LanTech has a three-pronged strategy,
Taglialatela said. First is to meld its abilities
and offer comprehensive services. The second
is to take advantage of partnerships with larger
contractors and develop new ones. And the
third is to use its status to pursue set-aside
contracts aggressively.

"You constantly have to change your strategy
to the environment," Taglialatela said.
"What's becoming very clear is that this strategy
is really the direction that we'll continue to
go. We'll make modifications as necessary."

Smaller companies can benefit from programs
such as Nortel Networks' SDB Prime,
a partnership in which small and disadvantaged
businesses can compete as prime contractors,
with the larger company as a subcontractor.

LanTech has had a partnership
with Nortel for reselling its products and is
about to become part of the SDB Prime program,
Taglialatela said.

LanTech also has commercial customers
that are other contractors. The relationship
can be an entrée into a partnership.
One such customer is Accenture Ltd.

"We're eventually going to get into their subcontracting
database," he said. "We're building
our relationship to where we're working
both aspects."

However, like ADNET, LanTech is preparing
for the expiration of its 8(a) designation.
"We've got 4 1⁄2 years of being better positioned"
due to the status, Taglialatela said. "We're very cognizant of the fact that in 4 1⁄2 years that's going to go away."

Into the breach

For Aegis Mission Essential Personnel LLC,
that time has already come. The company,
based in Columbus, Ohio, has succeeded as a
service-disabled veteran-owned small business
for five years. A recent contract win,
while good news for the company, is going to
put it over the small-business line, said Chief
Executive Officer Chad Monnin. When the
next deadline for certifying size comes up in
2009, the company is almost certain to lose
its small-business credentials.

But Monnin has been preparing for that.
The company has an office in Reston, Va., that
it is filling with people experienced at building
business development organizations.

The contract, worth about $415 million,
came through the Army's Intelligence and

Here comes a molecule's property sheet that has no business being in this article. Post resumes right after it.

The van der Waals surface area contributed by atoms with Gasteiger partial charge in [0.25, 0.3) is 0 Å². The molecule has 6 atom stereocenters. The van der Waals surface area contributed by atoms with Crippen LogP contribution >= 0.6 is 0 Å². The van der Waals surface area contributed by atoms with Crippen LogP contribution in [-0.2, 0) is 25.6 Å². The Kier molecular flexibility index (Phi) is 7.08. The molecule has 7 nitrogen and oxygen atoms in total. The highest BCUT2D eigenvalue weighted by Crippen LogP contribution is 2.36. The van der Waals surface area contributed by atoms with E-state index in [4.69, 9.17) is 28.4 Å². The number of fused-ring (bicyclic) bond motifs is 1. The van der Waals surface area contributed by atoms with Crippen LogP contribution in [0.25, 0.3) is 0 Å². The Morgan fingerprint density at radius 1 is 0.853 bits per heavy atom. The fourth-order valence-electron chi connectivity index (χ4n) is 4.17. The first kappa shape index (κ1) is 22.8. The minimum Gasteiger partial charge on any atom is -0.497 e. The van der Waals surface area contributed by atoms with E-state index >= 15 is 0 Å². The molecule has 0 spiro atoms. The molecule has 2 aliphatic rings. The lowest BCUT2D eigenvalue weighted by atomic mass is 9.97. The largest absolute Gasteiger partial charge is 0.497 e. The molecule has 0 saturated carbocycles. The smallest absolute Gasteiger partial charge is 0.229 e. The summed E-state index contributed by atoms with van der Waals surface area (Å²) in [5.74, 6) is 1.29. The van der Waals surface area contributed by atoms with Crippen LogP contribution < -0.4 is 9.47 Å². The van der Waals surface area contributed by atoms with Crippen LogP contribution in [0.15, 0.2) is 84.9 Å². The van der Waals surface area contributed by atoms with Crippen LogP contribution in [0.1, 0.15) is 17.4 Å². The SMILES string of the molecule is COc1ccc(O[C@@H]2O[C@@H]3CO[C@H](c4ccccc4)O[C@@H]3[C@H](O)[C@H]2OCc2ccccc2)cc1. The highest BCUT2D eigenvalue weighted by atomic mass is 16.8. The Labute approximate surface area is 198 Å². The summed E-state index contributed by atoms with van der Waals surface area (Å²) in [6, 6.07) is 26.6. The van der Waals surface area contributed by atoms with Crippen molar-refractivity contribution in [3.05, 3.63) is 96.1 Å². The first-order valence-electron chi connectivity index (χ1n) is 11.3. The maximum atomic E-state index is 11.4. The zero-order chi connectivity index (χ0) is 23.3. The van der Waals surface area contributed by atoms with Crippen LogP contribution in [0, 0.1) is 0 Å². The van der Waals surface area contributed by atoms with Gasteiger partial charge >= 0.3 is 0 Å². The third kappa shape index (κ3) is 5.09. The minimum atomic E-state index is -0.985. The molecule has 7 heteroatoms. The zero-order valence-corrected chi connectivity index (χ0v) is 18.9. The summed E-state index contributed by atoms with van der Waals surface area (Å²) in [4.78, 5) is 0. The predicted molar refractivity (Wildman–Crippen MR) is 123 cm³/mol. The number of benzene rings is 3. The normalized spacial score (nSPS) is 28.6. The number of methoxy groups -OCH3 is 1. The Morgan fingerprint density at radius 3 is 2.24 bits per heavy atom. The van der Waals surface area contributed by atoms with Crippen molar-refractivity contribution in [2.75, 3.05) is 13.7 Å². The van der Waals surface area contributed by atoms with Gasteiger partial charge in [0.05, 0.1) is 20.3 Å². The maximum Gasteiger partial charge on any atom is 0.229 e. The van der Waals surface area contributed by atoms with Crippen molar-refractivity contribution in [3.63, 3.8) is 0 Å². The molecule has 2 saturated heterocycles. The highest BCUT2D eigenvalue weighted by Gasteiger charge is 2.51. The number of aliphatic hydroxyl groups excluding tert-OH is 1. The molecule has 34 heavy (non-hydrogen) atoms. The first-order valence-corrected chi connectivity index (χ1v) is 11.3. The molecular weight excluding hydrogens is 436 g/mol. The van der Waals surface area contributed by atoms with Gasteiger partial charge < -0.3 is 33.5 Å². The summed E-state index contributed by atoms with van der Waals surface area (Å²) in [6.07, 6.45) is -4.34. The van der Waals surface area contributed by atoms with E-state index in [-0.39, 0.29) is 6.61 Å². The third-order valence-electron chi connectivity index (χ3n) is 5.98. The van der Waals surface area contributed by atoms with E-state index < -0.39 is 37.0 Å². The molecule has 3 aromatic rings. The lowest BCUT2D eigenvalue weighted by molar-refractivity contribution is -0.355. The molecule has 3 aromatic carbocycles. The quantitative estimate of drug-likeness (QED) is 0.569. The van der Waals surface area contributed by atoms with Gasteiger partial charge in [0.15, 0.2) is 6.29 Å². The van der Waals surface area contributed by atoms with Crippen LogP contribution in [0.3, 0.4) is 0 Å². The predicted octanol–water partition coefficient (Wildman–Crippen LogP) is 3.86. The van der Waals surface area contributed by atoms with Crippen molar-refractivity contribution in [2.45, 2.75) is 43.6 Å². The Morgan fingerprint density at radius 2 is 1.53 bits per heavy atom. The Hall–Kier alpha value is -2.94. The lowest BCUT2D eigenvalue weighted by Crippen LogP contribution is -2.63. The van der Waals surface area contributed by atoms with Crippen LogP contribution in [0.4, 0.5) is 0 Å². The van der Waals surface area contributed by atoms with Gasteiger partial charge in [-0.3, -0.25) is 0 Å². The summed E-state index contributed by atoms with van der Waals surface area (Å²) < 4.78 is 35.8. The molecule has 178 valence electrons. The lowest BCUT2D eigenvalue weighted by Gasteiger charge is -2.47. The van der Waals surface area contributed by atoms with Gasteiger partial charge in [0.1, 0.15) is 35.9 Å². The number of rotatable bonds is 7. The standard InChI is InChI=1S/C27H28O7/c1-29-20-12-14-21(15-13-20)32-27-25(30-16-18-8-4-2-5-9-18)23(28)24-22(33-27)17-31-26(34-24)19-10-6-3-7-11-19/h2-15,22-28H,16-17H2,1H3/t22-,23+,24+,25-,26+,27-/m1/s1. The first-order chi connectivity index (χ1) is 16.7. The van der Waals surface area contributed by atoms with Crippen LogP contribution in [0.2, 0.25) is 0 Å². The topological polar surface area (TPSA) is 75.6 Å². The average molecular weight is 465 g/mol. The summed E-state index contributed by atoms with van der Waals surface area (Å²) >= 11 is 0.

Security Command and calls on Aegis to provide
Pashto and Dari linguists in Afghanistan.

The company specializes in translation services,
and has hired about 1,500 native Afghans to
meet the contract requirements.

Monnin, whose plans to serve in the Army's
Special Forces ended with an injury he suffered
in parachute training, launched the
company in 2004. To date, Aegis has earned
its revenue mostly through subcontracts, so
the Army contract is a big step forward for the
company.

The experience is proof that even the best
strategic plan has to be flexible.

"We had the business plan drawn up just as
a small business should," he said. That plan
included slow growth to gain experience and
build infrastructure, and it didn't include a
major contract win that would necessitate
putting those expectations away.

"They threw one that was right down our
strike zone so that we felt compelled to bid on
it," he said.

To handle that shift successfully, Monnin
said he kept the company's financial partners
and banks aware of what was happening.
Winning a large contract can "put a
small business out of business if they're not
prepared," he said, because the company
might need short-term loans to begin to fulfill
the contract before the revenue starts to
come in.

Define success

The diverse experience of companies shows
one important truth, said Guy Timberlake,
CEO and chief visionary officer of the
American Small Business Coalition.

"Success is really subjective," he said. "To
some folks it means the ability to create and
maintain relationships that allow them to
acquire business intelligence, and to others it's
all about 'how many deals did we close?'"

Michael Hardy (mhardy@1105govinfo.com) is an
associate editor at Washington Technology.